In today's uncertain and competitive work environment, organisations need communication leaders with a firm grip on all areas of business to drive strategic alignment.
The contemporary and future-focused communication leader influences up and across senior teams with impact; builds trusted relationships based on empathy and common goals; expands their emotional intelligence; and identifies opportunities for growth.
This type of communication leader is almost fanatically disciplined and deliberate in their approach. They possess the mindset, knowledge, and skills, to influence at the executive level, communicate with impact, and activate a thriving workplace culture.
The organisation then benefits through communication that is grounded in the business strategy, employees who understand the purpose, mission, vision, and priorities of the organisation, leaders who understand their role as communicators, and increased collaboration and alignment.
So, what does that look like in practice and how do we, as communication professionals lead with impact and purpose?
- Improve your emotional intelligence
Arguably, one of the most important skills for professional and personal performance, emotional intelligence is your most powerful asset. Contrary to popular belief, emotional intelligence, or EQ – i.e., how well you identify and manage your own emotions and react to the emotions of others – is not an innate skill. While there are some people who are naturally more proficient in certain competencies, emotional intelligence can be learned, developed, and enhanced.
Emotionally intelligent leaders have the capacity to understand other people’s thoughts and feelings. They listen well and consider other people’s feelings and circumstances before communicating or making decisions. Without this ability we lack sufficient flexibility and understanding of change, cannot work well with others and cannot relate well with our colleagues and team members.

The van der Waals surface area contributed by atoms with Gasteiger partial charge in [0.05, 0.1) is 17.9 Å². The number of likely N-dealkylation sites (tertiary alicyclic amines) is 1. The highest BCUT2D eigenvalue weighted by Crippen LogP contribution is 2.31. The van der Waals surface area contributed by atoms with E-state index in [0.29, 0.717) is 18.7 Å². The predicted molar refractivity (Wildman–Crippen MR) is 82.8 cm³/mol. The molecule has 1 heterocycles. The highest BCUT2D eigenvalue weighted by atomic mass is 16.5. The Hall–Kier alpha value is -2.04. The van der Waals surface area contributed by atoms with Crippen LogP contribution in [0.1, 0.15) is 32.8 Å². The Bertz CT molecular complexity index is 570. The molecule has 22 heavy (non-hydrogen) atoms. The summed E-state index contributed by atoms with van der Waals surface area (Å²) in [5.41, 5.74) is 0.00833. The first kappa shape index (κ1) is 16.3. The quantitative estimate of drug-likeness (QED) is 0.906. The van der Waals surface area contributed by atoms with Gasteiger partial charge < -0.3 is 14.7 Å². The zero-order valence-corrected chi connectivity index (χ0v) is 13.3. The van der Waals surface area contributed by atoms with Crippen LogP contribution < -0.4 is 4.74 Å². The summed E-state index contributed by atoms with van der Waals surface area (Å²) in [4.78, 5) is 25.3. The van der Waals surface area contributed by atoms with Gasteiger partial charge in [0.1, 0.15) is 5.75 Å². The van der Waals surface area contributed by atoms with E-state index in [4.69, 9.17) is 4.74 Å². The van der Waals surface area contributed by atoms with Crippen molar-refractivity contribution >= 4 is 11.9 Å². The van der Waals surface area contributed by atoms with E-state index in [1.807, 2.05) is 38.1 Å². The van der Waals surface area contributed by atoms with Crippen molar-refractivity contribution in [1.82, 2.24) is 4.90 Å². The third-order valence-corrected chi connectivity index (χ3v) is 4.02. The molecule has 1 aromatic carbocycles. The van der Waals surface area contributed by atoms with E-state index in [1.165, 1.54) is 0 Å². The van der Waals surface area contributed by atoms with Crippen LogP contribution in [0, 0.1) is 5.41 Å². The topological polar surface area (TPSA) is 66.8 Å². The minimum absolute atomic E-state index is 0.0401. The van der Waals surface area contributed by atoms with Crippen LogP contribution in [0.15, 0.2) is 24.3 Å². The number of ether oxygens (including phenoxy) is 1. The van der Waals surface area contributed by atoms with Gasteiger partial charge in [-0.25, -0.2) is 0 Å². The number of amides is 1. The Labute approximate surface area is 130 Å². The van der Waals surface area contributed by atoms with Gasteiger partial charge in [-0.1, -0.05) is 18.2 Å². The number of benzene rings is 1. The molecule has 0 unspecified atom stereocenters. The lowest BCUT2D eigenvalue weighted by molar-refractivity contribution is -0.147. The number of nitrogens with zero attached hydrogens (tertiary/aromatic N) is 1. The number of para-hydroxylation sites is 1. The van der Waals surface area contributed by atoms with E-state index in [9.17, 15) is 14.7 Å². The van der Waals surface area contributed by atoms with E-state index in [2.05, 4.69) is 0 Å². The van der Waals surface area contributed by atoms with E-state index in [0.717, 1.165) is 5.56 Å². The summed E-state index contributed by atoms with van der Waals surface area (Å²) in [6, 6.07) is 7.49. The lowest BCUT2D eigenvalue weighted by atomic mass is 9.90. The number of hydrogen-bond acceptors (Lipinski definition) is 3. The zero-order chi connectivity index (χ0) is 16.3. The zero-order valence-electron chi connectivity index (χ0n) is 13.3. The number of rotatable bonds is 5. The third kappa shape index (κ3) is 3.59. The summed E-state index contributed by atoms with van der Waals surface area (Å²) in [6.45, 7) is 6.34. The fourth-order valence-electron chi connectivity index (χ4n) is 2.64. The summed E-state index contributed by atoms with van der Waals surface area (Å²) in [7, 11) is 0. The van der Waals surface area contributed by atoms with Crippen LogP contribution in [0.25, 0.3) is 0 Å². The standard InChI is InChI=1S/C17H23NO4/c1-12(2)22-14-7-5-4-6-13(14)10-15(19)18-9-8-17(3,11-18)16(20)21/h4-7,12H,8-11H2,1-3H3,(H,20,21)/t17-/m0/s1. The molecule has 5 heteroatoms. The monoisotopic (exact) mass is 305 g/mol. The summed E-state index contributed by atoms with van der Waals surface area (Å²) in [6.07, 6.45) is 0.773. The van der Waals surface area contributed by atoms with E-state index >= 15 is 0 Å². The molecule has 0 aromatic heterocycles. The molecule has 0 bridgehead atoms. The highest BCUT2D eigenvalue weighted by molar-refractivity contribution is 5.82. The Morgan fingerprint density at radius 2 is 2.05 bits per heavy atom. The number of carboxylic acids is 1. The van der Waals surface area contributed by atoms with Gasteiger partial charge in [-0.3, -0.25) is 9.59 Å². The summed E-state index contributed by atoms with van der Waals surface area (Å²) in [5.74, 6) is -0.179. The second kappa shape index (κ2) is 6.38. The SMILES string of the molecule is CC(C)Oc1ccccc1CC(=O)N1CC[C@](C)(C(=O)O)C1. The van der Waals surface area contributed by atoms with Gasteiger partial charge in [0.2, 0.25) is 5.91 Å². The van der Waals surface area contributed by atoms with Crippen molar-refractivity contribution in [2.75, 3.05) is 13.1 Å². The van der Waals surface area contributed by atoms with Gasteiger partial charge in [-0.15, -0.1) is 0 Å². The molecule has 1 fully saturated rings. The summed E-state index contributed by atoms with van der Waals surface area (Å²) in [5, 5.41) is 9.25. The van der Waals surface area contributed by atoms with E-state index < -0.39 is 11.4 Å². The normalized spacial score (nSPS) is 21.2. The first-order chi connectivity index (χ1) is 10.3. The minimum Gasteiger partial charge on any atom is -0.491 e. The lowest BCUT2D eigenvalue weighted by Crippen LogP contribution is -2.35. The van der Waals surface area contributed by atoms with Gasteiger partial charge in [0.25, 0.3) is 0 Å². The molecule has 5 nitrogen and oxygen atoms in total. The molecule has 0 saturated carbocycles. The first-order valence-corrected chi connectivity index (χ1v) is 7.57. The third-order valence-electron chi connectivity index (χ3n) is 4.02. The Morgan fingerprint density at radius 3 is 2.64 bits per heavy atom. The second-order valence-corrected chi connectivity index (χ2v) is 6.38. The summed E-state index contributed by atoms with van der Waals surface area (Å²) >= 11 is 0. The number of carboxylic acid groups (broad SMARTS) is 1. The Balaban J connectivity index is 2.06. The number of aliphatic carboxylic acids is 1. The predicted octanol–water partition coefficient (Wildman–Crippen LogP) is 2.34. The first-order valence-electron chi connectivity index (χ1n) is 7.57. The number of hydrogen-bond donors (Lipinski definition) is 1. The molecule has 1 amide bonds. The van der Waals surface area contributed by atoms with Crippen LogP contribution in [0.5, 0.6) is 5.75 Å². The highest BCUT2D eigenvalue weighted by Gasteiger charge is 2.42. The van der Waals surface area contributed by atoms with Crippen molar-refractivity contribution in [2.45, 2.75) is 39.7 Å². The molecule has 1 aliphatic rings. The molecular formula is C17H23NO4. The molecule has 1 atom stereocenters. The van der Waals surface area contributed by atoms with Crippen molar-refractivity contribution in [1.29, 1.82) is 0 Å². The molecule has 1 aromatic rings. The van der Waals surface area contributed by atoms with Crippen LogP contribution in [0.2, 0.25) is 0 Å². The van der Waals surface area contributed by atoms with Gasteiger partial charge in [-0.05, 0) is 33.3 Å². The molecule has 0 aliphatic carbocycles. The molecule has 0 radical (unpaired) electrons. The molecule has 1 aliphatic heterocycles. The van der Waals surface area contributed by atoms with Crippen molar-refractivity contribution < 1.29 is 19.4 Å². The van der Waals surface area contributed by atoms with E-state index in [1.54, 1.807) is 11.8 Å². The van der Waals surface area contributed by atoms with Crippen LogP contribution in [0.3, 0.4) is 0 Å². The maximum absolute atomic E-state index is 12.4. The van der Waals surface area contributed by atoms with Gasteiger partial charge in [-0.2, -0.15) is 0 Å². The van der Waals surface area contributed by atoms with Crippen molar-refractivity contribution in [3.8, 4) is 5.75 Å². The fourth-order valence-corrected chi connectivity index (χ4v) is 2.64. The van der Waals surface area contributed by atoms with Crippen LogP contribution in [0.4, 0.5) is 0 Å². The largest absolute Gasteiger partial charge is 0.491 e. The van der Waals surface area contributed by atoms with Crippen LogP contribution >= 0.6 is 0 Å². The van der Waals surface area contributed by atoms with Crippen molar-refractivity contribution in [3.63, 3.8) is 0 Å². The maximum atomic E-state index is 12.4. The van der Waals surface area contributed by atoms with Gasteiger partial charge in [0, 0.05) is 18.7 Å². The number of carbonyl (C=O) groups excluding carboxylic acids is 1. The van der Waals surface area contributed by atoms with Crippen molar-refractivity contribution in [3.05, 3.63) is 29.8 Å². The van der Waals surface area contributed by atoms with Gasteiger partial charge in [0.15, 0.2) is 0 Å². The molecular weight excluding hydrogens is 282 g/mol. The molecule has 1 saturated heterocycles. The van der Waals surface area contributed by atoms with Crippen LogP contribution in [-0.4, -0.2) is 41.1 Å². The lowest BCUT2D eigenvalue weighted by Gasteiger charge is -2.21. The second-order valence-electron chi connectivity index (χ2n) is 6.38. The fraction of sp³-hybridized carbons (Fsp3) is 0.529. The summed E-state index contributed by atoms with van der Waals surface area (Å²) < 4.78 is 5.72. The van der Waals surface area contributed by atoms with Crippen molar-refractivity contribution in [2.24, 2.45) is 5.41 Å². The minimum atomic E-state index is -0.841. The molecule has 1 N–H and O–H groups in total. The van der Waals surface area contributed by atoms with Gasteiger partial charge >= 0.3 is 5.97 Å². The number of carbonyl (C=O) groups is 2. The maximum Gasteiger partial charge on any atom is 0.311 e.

- Develop trusted relationships
Leading with emotional intelligence fosters trust, and trust is critical in business. Your team members and stakeholders need to trust you as you communicate your vision and lead them through unprecedented change.
According to the 2022 European Communication Monitor, building and maintaining trust is the most important strategic issue for communication management until 2024. In their book, The Trusted Advisor, Maister, Green and Galford suggest we need to focus on four factors to develop trust – credibility (what we say), reliability (what we do), intimacy (how safe we make others feel), and self-orientation (where our focus lies).
In practice, that includes:
- Giving people the whole picture and being honest and transparent in your communication.
- Ensuring your words and actions match.
- Creating a safe space for people to discuss and debate issues and contribute to meaningful conversations.
- Demonstrating genuine care for others’ needs.
When it comes to leading people, I always come back to a Simon Sinek quote I absolutely love which is: “Leadership is not about being in charge. Leadership is about taking care of those in your charge.” So how are you showing others that they come first?
When you have a trusted relationship with your stakeholders, you’re likely to spend much of your time listening, advising, and coaching. Don’t think of it as extra work – think of it as a golden opportunity to build trust, great relationships and demonstrate value. In this way, over time, you also build your stakeholders’ communication competence. What they get from you is a genuine and trusted business partner.
- Listen more than you talk
You can’t lead effectively if you don’t listen, and you certainly can’t engage if you aren’t listening for what’s going on in your team members’ hearts and minds. As the saying goes, ‘you have two ears and one mouth, so you should listen twice as much as you talk’. That’s easier said than done. But listening is critical to your role as a communication leader. How well you listen has a major impact on your job effectiveness and the effectiveness of your communication function. It also impacts on the quality of your relationships with others. By becoming a better listener, you can improve your productivity and your team’s productivity, as well as your ability to understand and influence others.
If you want to become a communication leader who thinks and leads strategically, generates innovative ideas, builds trust, and contributes to your organisation on a strategic and senior level, then get to work developing your communication leadership potential, so you can lead others and make an impact. The time is now.
About the Author
Sia Papageorgiou is a multi-award-winning strategic communication leader on a mission to elevate the value and visibility of communication professionals and help them become trusted, strategic, and in-demand advisors. She’s worked with some of the wo...